On 3/17/2004 10:47 AM, Ed Gerck wrote:
"Eric A. Hall" wrote:
Not applicable to sales@ or emergency@ type mailboxes.
Why? Should someone arrive at your Sales or Emergency window
in your office, naked, what would you do?
uh, public nudity is (mostly) criminal, so not a good analogy, although
comparisons to a "no shirt, no shoes, no service" policy statement would
be getting there.
A better analogy is with new checking accounts. Many places won't accept
checks numbered below 1000, since they indicate that the account has not
established a track record. Other places will accept the checks after
verification, other places will accept them with thumbprint or some other
identifier. In all these cases, the organization is able to determine its
risk limits and act accordingly.
I'm not going to get sucked into this endless debate, but it is equally
tyrannical to require everyone use some kind of hard trust as it is to
require everyone use no trust (what we are moving away from, in blobbish
fashion and pace). There must be consideration for exceptions; the
swimming pool snack bar probably cannot enforce a "no shirt..." policy.
Property rights (of which I am a big advocate) "work" because they can be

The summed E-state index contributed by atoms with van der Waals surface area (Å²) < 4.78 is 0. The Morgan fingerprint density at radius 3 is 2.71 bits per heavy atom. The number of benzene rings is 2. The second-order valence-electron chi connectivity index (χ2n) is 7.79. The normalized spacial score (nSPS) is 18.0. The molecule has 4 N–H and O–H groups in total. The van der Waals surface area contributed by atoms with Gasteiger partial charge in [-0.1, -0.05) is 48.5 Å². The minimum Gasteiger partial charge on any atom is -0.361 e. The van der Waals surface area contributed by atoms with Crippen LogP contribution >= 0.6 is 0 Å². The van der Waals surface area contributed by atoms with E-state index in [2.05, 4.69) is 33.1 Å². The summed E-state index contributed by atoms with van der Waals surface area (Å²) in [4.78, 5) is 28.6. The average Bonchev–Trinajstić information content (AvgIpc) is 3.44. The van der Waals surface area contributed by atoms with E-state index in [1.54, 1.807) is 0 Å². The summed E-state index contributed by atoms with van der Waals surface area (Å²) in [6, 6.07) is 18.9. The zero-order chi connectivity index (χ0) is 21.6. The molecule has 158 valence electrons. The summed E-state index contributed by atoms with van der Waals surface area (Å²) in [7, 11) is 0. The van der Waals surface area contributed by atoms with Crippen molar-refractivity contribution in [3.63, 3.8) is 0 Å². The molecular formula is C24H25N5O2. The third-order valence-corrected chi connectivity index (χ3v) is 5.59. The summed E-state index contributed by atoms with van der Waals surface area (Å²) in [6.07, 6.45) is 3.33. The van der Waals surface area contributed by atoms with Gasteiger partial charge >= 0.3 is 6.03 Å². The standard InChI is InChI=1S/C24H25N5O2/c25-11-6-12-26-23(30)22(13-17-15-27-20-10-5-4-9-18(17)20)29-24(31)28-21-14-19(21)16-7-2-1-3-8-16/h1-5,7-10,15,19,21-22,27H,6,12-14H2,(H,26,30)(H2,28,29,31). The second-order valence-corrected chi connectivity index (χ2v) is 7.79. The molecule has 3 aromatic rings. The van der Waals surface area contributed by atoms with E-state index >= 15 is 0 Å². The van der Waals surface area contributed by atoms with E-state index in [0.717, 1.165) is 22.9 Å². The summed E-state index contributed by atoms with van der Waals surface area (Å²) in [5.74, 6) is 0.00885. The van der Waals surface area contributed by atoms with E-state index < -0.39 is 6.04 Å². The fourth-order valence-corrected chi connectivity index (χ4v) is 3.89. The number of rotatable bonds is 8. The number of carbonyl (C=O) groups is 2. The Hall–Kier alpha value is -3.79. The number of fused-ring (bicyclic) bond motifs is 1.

selected and enforced at the owner's scale; people can put up "no
trespassing" or "no solicitation" or "no hunting" or "no shirt..." signs
to advertise their chosen policies. The same kind of mechanism is needed
for property protection to work in networking as well.
Note that this is nothing new. We already do this with IP numbers.
If you send me a packet with a non-verifiable source IP there
will be no communication possible. Why should it be different
with email addresses?
Verification is different from trust. My position is that you need to be
able to validate and verify before you can successfully apply any kind of
trust (otherwise the trust is meaningless). Paul's message that I replied
to was specifically describing a minimum threshold of trust (it was akin
to the "no checks below #1000" position).
Eric A. Hall http://www.ehsco.com/
Internet Core Protocols http://www.oreilly.com/catalog/coreprot/